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Cochlear Implant Research Lab

Most people who suffer profound hearing impairment have lost the ability to translate the acoustic energy of sound into the electrical signals carried to the brain by the auditory nerve. Cochlear implants are electronic devices that are designed to bypass the external and middle ears and produce sound sensations by exciting the auditory nerve directly. These devices are in two parts: an external sound processor and an implanted receiver/stimulator with electrode array. The external sound processor is housed in a behind-the-ear hearing aid case that includes a microphone and electronics that translate acoustic signals into instructions that are transmitted across the skin to control the receiver/stimulator implanted behind the ear. The stimulator generates electric stimuli that are delivered to auditory nerve fibers using an array of electrodes implanted in the deaf patient's cochlea (inner ear). These stimuli produce nerve activity that the brain interprets as sound.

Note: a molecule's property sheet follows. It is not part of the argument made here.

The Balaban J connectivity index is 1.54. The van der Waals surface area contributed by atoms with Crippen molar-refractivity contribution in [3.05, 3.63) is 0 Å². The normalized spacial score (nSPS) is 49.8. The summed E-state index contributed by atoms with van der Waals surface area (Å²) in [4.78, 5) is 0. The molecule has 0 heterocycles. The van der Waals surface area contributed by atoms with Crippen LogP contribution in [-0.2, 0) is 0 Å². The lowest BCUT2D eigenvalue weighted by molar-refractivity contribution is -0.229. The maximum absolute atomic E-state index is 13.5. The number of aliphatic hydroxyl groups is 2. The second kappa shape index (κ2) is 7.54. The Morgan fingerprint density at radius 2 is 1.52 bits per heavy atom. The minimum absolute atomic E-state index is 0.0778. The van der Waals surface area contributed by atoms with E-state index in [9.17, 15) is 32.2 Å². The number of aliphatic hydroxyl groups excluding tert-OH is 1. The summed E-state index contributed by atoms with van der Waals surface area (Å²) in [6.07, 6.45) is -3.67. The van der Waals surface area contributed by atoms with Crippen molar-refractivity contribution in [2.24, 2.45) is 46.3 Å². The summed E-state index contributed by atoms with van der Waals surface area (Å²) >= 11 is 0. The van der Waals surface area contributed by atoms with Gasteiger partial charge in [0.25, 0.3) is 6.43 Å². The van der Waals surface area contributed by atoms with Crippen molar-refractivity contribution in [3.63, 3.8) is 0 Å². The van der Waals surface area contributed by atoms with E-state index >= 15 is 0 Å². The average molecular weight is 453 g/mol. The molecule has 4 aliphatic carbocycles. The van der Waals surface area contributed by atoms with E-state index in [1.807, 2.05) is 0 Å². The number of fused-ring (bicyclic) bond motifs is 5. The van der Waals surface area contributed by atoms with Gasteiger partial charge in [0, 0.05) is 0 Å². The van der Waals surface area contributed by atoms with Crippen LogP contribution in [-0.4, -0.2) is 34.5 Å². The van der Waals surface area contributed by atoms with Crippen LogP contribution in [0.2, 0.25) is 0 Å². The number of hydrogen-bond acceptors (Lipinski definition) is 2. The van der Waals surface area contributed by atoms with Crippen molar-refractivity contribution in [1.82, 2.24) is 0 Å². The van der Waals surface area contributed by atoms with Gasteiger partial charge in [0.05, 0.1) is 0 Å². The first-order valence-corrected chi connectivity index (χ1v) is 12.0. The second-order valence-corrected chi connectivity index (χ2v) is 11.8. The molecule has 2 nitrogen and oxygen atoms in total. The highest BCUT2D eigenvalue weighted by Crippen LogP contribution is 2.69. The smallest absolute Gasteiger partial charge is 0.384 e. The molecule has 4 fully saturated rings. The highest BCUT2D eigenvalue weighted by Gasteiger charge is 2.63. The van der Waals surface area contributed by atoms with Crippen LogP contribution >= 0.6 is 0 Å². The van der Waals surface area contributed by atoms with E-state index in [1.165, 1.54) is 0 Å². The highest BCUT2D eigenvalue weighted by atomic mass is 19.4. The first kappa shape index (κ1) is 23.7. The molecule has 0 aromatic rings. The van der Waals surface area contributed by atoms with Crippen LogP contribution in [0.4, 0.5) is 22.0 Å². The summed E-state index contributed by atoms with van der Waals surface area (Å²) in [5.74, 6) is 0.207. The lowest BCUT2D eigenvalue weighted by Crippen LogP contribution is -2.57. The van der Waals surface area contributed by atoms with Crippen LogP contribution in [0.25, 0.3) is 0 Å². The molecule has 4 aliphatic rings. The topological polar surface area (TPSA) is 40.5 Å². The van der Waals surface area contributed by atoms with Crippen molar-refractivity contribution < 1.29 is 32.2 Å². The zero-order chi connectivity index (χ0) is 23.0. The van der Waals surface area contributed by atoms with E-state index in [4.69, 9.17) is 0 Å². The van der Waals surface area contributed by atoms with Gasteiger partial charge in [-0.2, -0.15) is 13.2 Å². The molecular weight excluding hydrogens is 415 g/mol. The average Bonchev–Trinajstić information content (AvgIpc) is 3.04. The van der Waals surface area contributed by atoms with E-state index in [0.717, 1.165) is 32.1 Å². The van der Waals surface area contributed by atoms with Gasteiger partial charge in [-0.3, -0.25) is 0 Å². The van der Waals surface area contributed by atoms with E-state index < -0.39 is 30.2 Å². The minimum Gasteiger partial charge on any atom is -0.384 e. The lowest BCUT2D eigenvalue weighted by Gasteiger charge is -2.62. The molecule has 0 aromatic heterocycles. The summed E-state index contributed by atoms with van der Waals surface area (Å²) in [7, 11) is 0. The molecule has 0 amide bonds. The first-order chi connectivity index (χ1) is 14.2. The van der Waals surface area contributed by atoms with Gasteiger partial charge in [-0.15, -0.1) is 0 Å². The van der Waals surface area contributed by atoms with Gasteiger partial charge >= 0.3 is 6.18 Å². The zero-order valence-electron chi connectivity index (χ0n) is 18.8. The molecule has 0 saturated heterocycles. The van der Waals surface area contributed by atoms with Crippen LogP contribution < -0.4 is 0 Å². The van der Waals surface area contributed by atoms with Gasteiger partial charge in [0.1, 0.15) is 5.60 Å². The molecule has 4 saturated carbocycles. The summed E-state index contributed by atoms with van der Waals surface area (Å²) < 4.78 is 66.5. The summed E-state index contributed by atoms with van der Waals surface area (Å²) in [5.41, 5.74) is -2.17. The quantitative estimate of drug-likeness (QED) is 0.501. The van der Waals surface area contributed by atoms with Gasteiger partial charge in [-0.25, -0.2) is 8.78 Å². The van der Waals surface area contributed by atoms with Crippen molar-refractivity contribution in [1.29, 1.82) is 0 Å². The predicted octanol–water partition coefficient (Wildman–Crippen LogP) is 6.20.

The goal of these devices is to elicit patterns of nerve activity that mimic those of a normal ear for a wide range of sounds. Such a system would not only enable postlingually deafened individuals with a suitable number of remaining nerve fibers to spontaneously recognize all types of sound (including speech), but would also provide the input required for many children deafened at a young age to acquire speech communication. While this goal has not yet been completely realized, the hearing provided by today's devices enables a few to communicate without lip-reading and most to communicate fluently when the sound is combined with lip reading.

Work in the Cochlear Implant Research Laboratory focuses on the fundamental mechanisms underlying the sound sensations produced by electric stimulation of the auditory system. For example, results from computer models of electric current flow in the implanted cochlea and from models of how these flows excite nerve fibers are combined with the results from a wide variety of tests (e.g., threshold, discrimination and speech recognition) conducted in implanted human subjects to provide a rational basis for the design of new and refined sound processing schemes.

Based on these fundamental studies, we are developing and testing new sound processing schemes that, in the laboratory, provide significant improvements in speech reception for some subjects. These new sound processing techniques will be field-tested using a programmable, wearable sound processor.